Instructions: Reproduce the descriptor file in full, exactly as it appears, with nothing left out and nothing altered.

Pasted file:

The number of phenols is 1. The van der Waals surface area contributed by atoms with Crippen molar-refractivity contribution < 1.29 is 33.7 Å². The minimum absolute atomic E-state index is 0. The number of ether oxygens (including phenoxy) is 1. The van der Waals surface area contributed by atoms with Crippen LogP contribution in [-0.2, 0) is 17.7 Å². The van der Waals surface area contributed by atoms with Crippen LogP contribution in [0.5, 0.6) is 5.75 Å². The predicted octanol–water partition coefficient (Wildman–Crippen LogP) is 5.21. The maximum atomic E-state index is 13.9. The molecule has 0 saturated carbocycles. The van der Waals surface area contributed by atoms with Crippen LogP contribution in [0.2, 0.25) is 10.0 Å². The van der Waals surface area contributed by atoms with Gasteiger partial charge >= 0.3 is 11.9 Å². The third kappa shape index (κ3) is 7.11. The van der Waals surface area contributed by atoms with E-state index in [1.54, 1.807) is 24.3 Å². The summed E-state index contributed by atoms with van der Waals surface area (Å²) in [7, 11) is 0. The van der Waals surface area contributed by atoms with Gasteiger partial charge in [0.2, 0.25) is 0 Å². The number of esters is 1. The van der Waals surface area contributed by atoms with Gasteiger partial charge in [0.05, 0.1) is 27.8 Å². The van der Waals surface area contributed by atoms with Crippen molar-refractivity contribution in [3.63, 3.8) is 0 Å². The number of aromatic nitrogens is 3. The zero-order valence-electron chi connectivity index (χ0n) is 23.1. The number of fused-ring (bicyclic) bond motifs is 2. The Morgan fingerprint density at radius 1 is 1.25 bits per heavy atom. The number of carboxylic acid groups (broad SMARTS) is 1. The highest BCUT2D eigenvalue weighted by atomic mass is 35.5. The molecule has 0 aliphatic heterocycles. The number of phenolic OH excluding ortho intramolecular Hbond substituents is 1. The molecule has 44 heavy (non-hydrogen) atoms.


The number of phenols is 1. The van der Waals surface area contributed by atoms with Crippen molar-refractivity contribution < 1.29 is 33.7 Å². The minimum absolute atomic E-state index is 0. The number of ether oxygens (including phenoxy) is 1. The van der Waals surface area contributed by atoms with Crippen LogP contribution in [-0.2, 0) is 17.7 Å². The van der Waals surface area contributed by atoms with Crippen LogP contribution in [0.5, 0.6) is 5.75 Å². The predicted octanol–water partition coefficient (Wildman–Crippen LogP) is 5.21. The maximum atomic E-state index is 13.9. The molecule has 0 saturated carbocycles. The van der Waals surface area contributed by atoms with Crippen LogP contribution in [0.2, 0.25) is 10.0 Å². The van der Waals surface area contributed by atoms with Gasteiger partial charge >= 0.3 is 11.9 Å². The third kappa shape index (κ3) is 7.11. The van der Waals surface area contributed by atoms with E-state index in [1.54, 1.807) is 24.3 Å². The summed E-state index contributed by atoms with van der Waals surface area (Å²) in [7, 11) is 0. The van der Waals surface area contributed by atoms with Gasteiger partial charge in [0.2, 0.25) is 0 Å². The number of esters is 1. The van der Waals surface area contributed by atoms with Gasteiger partial charge in [0.05, 0.1) is 27.8 Å². The van der Waals surface area contributed by atoms with Crippen molar-refractivity contribution in [3.63, 3.8) is 0 Å². The number of aromatic nitrogens is 3. The zero-order valence-electron chi connectivity index (χ0n) is 23.1. The number of fused-ring (bicyclic) bond motifs is 2. The Morgan fingerprint density at radius 1 is 1.25 bits per heavy atom. The number of carboxylic acid groups (broad SMARTS) is 1. The highest BCUT2D eigenvalue weighted by atomic mass is 35.5. The molecule has 0 aliphatic heterocycles. The number of phenolic OH excluding ortho intramolecular Hbond substituents is 1. The molecule has 44 heavy (non-hydrogen) atoms.